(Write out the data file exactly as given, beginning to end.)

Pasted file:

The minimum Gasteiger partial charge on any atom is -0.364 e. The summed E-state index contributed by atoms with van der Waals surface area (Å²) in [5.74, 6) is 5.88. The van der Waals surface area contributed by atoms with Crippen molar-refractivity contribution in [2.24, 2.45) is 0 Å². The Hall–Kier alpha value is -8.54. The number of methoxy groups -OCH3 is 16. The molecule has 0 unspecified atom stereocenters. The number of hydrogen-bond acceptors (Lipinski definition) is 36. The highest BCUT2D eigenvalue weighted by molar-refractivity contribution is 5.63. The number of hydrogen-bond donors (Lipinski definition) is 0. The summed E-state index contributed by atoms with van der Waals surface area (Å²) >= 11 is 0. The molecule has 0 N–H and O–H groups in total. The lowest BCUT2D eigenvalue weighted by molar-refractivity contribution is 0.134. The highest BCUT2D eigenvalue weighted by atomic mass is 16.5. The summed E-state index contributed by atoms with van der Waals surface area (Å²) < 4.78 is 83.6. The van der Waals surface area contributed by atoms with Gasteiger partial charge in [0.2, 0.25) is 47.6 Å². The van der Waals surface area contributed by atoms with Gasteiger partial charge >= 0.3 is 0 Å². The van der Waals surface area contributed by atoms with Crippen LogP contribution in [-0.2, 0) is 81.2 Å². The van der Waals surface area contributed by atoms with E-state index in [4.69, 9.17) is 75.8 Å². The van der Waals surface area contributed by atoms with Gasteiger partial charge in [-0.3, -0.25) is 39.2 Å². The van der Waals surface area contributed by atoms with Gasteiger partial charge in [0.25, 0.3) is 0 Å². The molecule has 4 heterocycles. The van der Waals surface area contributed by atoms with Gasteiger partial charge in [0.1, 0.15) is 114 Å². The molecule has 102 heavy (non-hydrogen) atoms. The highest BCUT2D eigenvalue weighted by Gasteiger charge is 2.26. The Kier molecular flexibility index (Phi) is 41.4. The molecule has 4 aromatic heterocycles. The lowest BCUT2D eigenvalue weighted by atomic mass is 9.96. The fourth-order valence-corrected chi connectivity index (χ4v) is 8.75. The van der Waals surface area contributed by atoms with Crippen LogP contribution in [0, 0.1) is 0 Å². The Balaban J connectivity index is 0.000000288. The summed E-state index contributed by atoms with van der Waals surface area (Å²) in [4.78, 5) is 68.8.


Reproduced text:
The minimum Gasteiger partial charge on any atom is -0.364 e. The summed E-state index contributed by atoms with van der Waals surface area (Å²) in [5.74, 6) is 5.88. The van der Waals surface area contributed by atoms with Crippen molar-refractivity contribution in [2.24, 2.45) is 0 Å². The Hall–Kier alpha value is -8.54. The number of methoxy groups -OCH3 is 16. The molecule has 0 unspecified atom stereocenters. The number of hydrogen-bond acceptors (Lipinski definition) is 36. The highest BCUT2D eigenvalue weighted by molar-refractivity contribution is 5.63. The number of hydrogen-bond donors (Lipinski definition) is 0. The summed E-state index contributed by atoms with van der Waals surface area (Å²) >= 11 is 0. The molecule has 0 N–H and O–H groups in total. The lowest BCUT2D eigenvalue weighted by molar-refractivity contribution is 0.134. The highest BCUT2D eigenvalue weighted by atomic mass is 16.5. The summed E-state index contributed by atoms with van der Waals surface area (Å²) < 4.78 is 83.6. The van der Waals surface area contributed by atoms with Gasteiger partial charge in [0.2, 0.25) is 47.6 Å². The van der Waals surface area contributed by atoms with Gasteiger partial charge >= 0.3 is 0 Å². The van der Waals surface area contributed by atoms with Crippen LogP contribution in [-0.2, 0) is 81.2 Å². The van der Waals surface area contributed by atoms with E-state index in [4.69, 9.17) is 75.8 Å². The van der Waals surface area contributed by atoms with Gasteiger partial charge in [-0.3, -0.25) is 39.2 Å². The van der Waals surface area contributed by atoms with Gasteiger partial charge in [0.25, 0.3) is 0 Å². The molecule has 4 heterocycles. The van der Waals surface area contributed by atoms with Gasteiger partial charge in [0.1, 0.15) is 114 Å². The molecule has 102 heavy (non-hydrogen) atoms. The highest BCUT2D eigenvalue weighted by Gasteiger charge is 2.26. The Kier molecular flexibility index (Phi) is 41.4. The molecule has 4 aromatic heterocycles. The lowest BCUT2D eigenvalue weighted by atomic mass is 9.96. The fourth-order valence-corrected chi connectivity index (χ4v) is 8.75. The van der Waals surface area contributed by atoms with Crippen LogP contribution in [0, 0.1) is 0 Å². The Balaban J connectivity index is 0.000000288. The summed E-state index contributed by atoms with van der Waals surface area (Å²) in [4.78, 5) is 68.8.